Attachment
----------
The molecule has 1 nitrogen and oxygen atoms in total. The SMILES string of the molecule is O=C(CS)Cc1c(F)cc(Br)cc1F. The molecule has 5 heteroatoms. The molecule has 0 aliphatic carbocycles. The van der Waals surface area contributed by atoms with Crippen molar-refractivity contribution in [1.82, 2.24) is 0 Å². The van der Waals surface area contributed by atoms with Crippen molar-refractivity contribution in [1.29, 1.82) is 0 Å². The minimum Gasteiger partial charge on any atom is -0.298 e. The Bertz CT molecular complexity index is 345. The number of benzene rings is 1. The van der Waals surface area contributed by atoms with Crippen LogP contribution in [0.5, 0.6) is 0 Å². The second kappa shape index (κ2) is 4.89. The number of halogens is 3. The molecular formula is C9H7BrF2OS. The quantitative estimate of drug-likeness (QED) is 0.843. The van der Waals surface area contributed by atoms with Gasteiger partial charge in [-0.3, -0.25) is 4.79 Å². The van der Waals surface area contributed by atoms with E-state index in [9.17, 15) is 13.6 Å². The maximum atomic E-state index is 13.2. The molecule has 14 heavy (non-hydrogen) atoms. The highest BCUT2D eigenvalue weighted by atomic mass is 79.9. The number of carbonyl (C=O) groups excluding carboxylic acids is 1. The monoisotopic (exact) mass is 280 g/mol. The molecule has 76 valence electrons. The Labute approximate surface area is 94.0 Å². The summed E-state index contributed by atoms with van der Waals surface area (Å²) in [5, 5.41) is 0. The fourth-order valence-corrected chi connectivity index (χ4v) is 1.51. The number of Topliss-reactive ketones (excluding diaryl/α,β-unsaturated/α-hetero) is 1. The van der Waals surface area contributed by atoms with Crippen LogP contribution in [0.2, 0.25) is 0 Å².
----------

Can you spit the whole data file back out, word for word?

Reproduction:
The molecule has 1 nitrogen and oxygen atoms in total. The SMILES string of the molecule is O=C(CS)Cc1c(F)cc(Br)cc1F. The molecule has 5 heteroatoms. The molecule has 0 aliphatic carbocycles. The van der Waals surface area contributed by atoms with Crippen molar-refractivity contribution in [1.82, 2.24) is 0 Å². The van der Waals surface area contributed by atoms with Crippen molar-refractivity contribution in [1.29, 1.82) is 0 Å². The minimum Gasteiger partial charge on any atom is -0.298 e. The Bertz CT molecular complexity index is 345. The number of benzene rings is 1. The van der Waals surface area contributed by atoms with Crippen LogP contribution in [0.5, 0.6) is 0 Å². The second kappa shape index (κ2) is 4.89. The number of halogens is 3. The molecular formula is C9H7BrF2OS. The quantitative estimate of drug-likeness (QED) is 0.843. The van der Waals surface area contributed by atoms with Gasteiger partial charge in [-0.3, -0.25) is 4.79 Å². The van der Waals surface area contributed by atoms with E-state index in [9.17, 15) is 13.6 Å². The maximum atomic E-state index is 13.2. The molecule has 14 heavy (non-hydrogen) atoms. The highest BCUT2D eigenvalue weighted by atomic mass is 79.9. The number of carbonyl (C=O) groups excluding carboxylic acids is 1. The monoisotopic (exact) mass is 280 g/mol. The molecule has 76 valence electrons. The Labute approximate surface area is 94.0 Å². The summed E-state index contributed by atoms with van der Waals surface area (Å²) in [5, 5.41) is 0. The fourth-order valence-corrected chi connectivity index (χ4v) is 1.51. The number of Topliss-reactive ketones (excluding diaryl/α,β-unsaturated/α-hetero) is 1. The van der Waals surface area contributed by atoms with Crippen LogP contribution in [0.2, 0.25) is 0 Å².